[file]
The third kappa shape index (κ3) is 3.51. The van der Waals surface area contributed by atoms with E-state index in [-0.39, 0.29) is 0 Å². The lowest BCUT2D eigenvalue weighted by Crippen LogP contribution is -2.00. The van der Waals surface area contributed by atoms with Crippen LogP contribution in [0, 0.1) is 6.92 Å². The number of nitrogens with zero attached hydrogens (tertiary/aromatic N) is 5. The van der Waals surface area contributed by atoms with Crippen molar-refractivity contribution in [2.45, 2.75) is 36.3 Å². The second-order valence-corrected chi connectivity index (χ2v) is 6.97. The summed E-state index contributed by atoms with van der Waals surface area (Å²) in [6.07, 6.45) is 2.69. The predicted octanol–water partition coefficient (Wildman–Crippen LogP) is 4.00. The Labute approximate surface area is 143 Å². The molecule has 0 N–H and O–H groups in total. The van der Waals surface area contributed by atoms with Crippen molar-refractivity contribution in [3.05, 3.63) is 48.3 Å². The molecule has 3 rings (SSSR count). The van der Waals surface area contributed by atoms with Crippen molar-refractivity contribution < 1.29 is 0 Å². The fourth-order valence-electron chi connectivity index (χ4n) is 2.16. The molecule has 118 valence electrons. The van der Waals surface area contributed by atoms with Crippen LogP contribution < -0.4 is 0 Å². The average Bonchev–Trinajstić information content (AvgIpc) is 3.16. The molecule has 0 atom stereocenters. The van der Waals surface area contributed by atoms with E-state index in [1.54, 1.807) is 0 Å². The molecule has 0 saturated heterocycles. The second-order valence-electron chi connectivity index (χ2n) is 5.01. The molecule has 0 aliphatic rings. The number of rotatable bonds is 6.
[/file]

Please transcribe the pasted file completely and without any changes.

The third kappa shape index (κ3) is 3.51. The van der Waals surface area contributed by atoms with E-state index in [-0.39, 0.29) is 0 Å². The lowest BCUT2D eigenvalue weighted by Crippen LogP contribution is -2.00. The van der Waals surface area contributed by atoms with Crippen LogP contribution in [0, 0.1) is 6.92 Å². The number of nitrogens with zero attached hydrogens (tertiary/aromatic N) is 5. The van der Waals surface area contributed by atoms with Crippen molar-refractivity contribution in [2.45, 2.75) is 36.3 Å². The second-order valence-corrected chi connectivity index (χ2v) is 6.97. The summed E-state index contributed by atoms with van der Waals surface area (Å²) in [6.07, 6.45) is 2.69. The predicted octanol–water partition coefficient (Wildman–Crippen LogP) is 4.00. The Labute approximate surface area is 143 Å². The molecule has 0 N–H and O–H groups in total. The van der Waals surface area contributed by atoms with Crippen molar-refractivity contribution in [3.05, 3.63) is 48.3 Å². The molecule has 3 rings (SSSR count). The van der Waals surface area contributed by atoms with Crippen molar-refractivity contribution < 1.29 is 0 Å². The fourth-order valence-electron chi connectivity index (χ4n) is 2.16. The molecule has 118 valence electrons. The van der Waals surface area contributed by atoms with Crippen LogP contribution < -0.4 is 0 Å². The average Bonchev–Trinajstić information content (AvgIpc) is 3.16. The molecule has 0 atom stereocenters. The van der Waals surface area contributed by atoms with E-state index in [1.54, 1.807) is 0 Å². The molecule has 0 saturated heterocycles. The second-order valence-electron chi connectivity index (χ2n) is 5.01. The molecule has 0 aliphatic rings. The number of rotatable bonds is 6.